Protests in eastern Libya revive talk of Haftar’s ambition for mandate
Tunis – The Libyan army’s rather balanced rhetoric toward the protests in the eastern region under its control have sparked speculation about whether the army chief, Field Marshal Khalifa Haftar, is planning to use these protests to revive the mandate initiative he failed to pass months ago. Such a move could be a way to block the road of Parliament Speaker Aguila Saleh as signs of disagreements between the two started emerging in broad daylight.
Many view the resignation of the interim government headed by Abdullah al-Thani, which is affiliated with the parliament, as a step towards calming the situation and easing the tension, but it may also lead to the army taking over the reins, especially as street demonstrators raised slogans in support of the military establishment and rejecting the politicians whom they accused of being corrupt.
Since the beginning of the protests, and even before them, Aguila Saleh has been trying to appear in the role of the top official in the eastern region. His recent moves, however, reflect a real concern about the exacerbation of popular anger that may end up disrupting his political negotiations with the Islamists in the west of the country to reach a new agreement that will end the political division, negotiations that are not supported by the army.
Saleh held an emergency meeting in his office in the city of Qubbah in the east of the country to “work on meeting the demands of the street regarding the deterioration of public services and of the living conditions of citizens, foremost of which is the crisis of electricity shortages.”
According to the Information Office of the House of Representatives, the meeting included “Prime Minister Abdullah Al-Thani, the Deputy Prime Minister for Services, the Governor of the Central Bank of Libya (for the Eastern region), heads of the Parliament’s Specialised Committees, Ministers of Finance, Health and Economy, a member of the Board of Directors of the General Electricity Company and a number of company officials.”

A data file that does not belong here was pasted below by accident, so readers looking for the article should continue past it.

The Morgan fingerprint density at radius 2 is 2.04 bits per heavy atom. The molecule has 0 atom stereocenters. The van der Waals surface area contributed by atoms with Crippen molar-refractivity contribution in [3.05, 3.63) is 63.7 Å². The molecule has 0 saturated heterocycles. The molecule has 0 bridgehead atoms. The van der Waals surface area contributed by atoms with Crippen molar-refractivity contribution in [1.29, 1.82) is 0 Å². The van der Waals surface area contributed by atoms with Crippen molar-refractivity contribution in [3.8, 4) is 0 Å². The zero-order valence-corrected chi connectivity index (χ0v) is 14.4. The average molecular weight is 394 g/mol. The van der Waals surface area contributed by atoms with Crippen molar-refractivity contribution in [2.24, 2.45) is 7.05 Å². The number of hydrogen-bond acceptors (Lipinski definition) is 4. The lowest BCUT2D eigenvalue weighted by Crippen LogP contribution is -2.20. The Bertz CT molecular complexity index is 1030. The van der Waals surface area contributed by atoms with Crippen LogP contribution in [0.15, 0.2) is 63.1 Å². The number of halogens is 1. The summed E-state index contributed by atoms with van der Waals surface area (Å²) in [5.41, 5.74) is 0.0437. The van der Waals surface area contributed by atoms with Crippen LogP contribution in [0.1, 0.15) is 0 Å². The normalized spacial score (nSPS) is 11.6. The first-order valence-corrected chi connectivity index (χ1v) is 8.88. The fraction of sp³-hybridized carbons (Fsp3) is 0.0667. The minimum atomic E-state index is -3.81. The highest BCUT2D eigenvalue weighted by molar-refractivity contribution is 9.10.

According to the official spokesperson for the House of Representatives, Abdullah Belhaq, Saleh listened during the meeting to a detailed explanation of the government’s work and that of the relevant ministries and bodies regarding the causes of the deterioration of services, the electricity outages and their impact on the daily life of citizens.
According to Belhaq, “the engineers and officials of the General Electricity Company provided during the meeting adequate technical explanations, and pointed out that the electricity crisis was not due to technical problems at the company but rather to the shortage of fuel supplies for power stations. So following Saleh’s instructions, the Libyan government provided two tankers of diesel and will bring in four more over the next few days.”
The differences between Haftar and Saleh have appeared in the open since the latter began promoting a peaceful settlement and launched a political initiative amid growing Western and regional interest in his role in return for isolating Haftar politically.